Roswell, NM

I write a variety of local, unique and historical articles. Military wife, Mother of two.

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Taos, NM

Taos, New Mexico

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Taos, New Mexico, situated in the north central region of New Mexico, got its name from a phrase in the indigenous Tiwa language meaning “place of the red willows.” In 1540, Spanish explorers searching for the fabled “Seven Cities of Gold” came upon the Taos Pueblo, a cluster of adobe dwellings, some five stories tall, that have housed the Tiwa for more than 1,100 years and constitute the oldest continuously inhabited community in the United States. Following Spanish conquest, a settlement grew, and the mission church of St. Francis of Assisi was built, which still stands today. At first relations between the Spanish and the Natives were amicable, however with the resentment of meddling by missionaries, the relations deteriorated, this would eventually lead to the 1680 pueblo revolt. With continuing tensions, adobe fortifications erected at the town’s center in 1796, which is now known as the Taos Plaza. American acquisition of New Mexico in 1847 triggered yet another insurrection at Taos. The region achieved territorial status in 1850, with Taos becoming known as the home of western scout Kit Carson. At the turn of the 19th century the town’s blend of native pageantry and Spanish tradition began attracting artists and writers, including D.H. Lawrence, Willa Cather and Georgia O’Keeffe. They would draw inspiration from the natural beauty of Taos. The mountains are rugged and beautiful. The nearby Rio Grande Gorge which descends about 800 feet, offers incredible rafting. Taos remains a vibrant center of creative expression, cultural diversity and is rich with spiritual traditions.

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The Mystery Marfa Lights of Texas

Weird mysterious lights in west Texas, known as the “Marfa Mystery Lights”, have been seen since the 1800s. Robert Reed Ellison, a young cowboy, reported sighting the lights in 1883. Robert Reed was driving cattle through Paisano Pass when he saw the lights, and he wondered if it was the campfire of the Apache Indians. Other settlers told him they often saw the lights, but that when they investigated, they found no ashes or other evidence of a campsite. The lights range in color, from yellow-orange, green, blue, and red. What is interesting, is that these lights have become so common with sightings, that in 2003 there were monitoring stations put in place. The Marfa Lights have become somewhat of an attraction, that tourists come to eagerly to witness this phenomenon. Is it UFOs and space aliens? Some skeptics will say the lights are the headlights of a car, but since these lights have been seen since the 1800s, that might not the case. The designated view to park for the lights is on the roadside south of U.S. Route 90 about 9 miles east of Marfa. Interestingly enough, the Marfa Army Airfield was once active in the area where American and Allied pilots were trained between 1942 and 1947. It was then used as a regional airport. Could that have anything to do with the lights? Some may even say it is just a mirage caused by sharp temperature gradients between cold and warm layers of air. Would you like to see the lights? These lights are visible on many clear nights between Marfa and Paisano Pass as one looks towards the Chinati Mountains. Gazing out over the wide plain, the Mitchell Flat, that empties southward into the dark mountains of Mexico on U.S route 67, off U.S Highway 90. The truth may very well be out there!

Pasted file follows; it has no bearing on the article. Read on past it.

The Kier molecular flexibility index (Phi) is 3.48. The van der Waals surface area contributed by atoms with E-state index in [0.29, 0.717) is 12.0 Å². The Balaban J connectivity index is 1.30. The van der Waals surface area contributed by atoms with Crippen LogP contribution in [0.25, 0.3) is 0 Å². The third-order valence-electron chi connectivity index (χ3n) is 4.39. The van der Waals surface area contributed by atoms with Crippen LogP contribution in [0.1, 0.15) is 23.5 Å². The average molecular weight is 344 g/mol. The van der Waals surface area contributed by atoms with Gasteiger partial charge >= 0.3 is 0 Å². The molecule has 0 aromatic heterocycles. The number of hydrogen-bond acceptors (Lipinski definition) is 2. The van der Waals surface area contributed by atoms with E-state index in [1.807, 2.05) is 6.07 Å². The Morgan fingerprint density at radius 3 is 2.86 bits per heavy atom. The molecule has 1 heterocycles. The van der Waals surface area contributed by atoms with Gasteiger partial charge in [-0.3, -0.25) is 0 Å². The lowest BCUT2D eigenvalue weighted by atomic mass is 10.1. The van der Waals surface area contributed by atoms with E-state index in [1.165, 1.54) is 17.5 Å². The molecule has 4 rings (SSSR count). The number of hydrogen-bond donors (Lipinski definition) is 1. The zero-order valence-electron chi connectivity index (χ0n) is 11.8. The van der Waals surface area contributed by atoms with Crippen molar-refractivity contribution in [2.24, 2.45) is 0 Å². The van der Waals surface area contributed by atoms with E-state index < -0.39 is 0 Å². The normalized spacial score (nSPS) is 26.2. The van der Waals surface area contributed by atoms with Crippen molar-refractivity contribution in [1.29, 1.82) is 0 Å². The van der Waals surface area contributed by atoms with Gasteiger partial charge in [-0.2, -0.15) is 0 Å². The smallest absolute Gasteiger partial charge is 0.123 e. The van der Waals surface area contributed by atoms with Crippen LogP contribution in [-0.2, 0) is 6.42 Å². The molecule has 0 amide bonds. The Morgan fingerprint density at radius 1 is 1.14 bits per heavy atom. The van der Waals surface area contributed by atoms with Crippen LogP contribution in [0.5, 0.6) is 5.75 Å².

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Finding Polaris, the North Star

What makes the North Star so special? Well, it is the only object in the sky that does not appear to move and is noticeably the brightest star visible to the naked eye. Polaris is probably one of the most famous and useful stars in the heavens. Of the thousands of stars visible to the naked eye, it ranks a respectable 45th in brightness. It is bright enough to appear in polluted city skies and on clear nights, it is visible to most of Earth's humans. Polaris is a unique star as it sits within a single degree of the celestial pole, the precise motionless spot in the sky around which everything pivots. And for all practical purposes, is precise, showing us true north. It is no ordinary star; it's a giant. At about 440 light-years away, it lies four times farther than the Big Dipper's two pointer stars that guide our eyes to it. Polaris shines so bright; it emits the light of thousands of Suns. Even more remarkable is that Polaris's north rotation pole is located dead center to our observations. This means that we are its "north star"! So how do we find Polaris the North Star? The easiest way to find it, is to first locate the Big Dipper. It is visible throughout the year-highest up to spring and quite low in autumn. The Big Dipper has a curved handle and a bowl. Find the two stars at the edge of the bowl that's farthest from the handle. Follow a line from the star at the base of the bowl through the star at the top of the edge onward to a single star that's the same brightness as they are- that's Polaris!

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